History of Binghamton

Binghamton is located in the state of New York, and is part of the Broome County. The greater metropolitan area has a population of over 250,000 people, while Binghamton counts 47,000+ of its own. The city was named after William Bingham, who was from Philadelphia. Bingham bought the land of the area in 1792. Before Bingham bought the land it was discovered by the Sullivan Expedition in 1779.

It wouldn’t be until 1802 that a community of people would be settled in the land. At that point, it was known as Chenango Point. The city was incorporated in 1834 and finally became a city in 1867. Binghamton history was made again when Abel Bennett, an owner of a successful coal company, assumed the role of mayor. The farm he once controlled on the west side of Binghamton is called the Abel Bennett Tract to this day. It is found on landmark streets like Beethoven, Seminary Avenue, Chestnut Street and St. John Avenue.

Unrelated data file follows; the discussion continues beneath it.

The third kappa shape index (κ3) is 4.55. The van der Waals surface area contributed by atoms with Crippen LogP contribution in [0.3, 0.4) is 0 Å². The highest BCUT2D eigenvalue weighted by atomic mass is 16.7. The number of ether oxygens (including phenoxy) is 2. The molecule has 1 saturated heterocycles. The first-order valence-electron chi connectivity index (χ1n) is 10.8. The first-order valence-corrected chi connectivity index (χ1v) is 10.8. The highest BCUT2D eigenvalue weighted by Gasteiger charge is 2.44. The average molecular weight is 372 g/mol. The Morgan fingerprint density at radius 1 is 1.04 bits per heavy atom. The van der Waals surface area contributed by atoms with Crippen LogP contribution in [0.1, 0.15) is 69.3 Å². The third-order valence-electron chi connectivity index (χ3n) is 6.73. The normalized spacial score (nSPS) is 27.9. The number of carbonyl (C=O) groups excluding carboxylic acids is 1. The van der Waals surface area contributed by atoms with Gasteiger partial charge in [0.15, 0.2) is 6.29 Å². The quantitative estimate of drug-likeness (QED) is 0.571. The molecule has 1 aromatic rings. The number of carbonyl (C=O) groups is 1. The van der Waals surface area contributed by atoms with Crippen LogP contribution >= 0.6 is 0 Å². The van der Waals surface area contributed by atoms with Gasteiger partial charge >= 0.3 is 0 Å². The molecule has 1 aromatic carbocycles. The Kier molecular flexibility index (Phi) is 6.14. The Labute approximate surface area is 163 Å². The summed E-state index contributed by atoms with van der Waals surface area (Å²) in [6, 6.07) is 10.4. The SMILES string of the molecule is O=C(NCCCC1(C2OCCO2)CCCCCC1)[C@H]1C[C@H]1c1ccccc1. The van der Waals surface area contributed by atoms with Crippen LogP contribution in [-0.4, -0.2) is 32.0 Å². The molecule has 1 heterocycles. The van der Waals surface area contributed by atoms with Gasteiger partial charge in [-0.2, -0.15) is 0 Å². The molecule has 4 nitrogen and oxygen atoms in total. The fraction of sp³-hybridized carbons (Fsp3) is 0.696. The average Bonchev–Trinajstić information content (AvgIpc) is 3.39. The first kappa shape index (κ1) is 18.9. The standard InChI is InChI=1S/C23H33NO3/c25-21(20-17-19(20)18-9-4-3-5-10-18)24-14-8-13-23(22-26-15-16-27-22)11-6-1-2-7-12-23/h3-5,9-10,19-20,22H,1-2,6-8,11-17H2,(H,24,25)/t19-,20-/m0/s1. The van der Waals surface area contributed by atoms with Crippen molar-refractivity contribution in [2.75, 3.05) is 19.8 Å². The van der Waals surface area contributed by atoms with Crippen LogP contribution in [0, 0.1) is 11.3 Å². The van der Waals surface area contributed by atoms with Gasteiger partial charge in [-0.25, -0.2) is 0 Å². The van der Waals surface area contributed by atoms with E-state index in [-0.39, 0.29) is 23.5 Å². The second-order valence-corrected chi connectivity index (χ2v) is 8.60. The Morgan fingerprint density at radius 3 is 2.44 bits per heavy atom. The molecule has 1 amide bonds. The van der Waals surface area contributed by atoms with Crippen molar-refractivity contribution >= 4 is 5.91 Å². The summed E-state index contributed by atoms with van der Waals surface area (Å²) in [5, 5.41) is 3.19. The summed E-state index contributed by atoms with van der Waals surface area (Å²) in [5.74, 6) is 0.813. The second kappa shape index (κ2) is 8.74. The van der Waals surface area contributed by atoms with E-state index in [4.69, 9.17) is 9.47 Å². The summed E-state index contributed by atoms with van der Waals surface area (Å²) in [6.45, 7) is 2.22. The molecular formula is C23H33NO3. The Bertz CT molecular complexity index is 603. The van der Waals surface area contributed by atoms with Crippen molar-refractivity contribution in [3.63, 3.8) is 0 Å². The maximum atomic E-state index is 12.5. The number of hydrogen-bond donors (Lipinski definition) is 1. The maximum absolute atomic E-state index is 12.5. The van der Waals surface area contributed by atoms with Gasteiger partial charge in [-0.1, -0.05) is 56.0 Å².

Binghamton, NY history continues into the 19th and 20th century. Binghamton earned its nickname of the “Parlor City” thanks to its numerous stately mansions. Some of the former homes now operate as funeral parlors. The city experienced phenomenal growth in the 1800s and 1900s when an influx of immigrants entered the city. This lent the city another nickname: the “Valley of Opportunity.”

In the year 1950, the city peaked with 85,000 residents. However, with the decline of the war, and of the prosperous 1980s decade, the population split in half. There are six carousels left over in the greater city area, as evidence of the prosperity of 1950s Binghamton. This has led to Binghamton’s nickname as the Carousel Capitol of the World. There are only 150 carousels in existence, and Binghamton has the largest collection.

For more on Binghamton facts and points of interest, continue browsing this site. Binghamton is officially recognized by the National Register of Historic Places.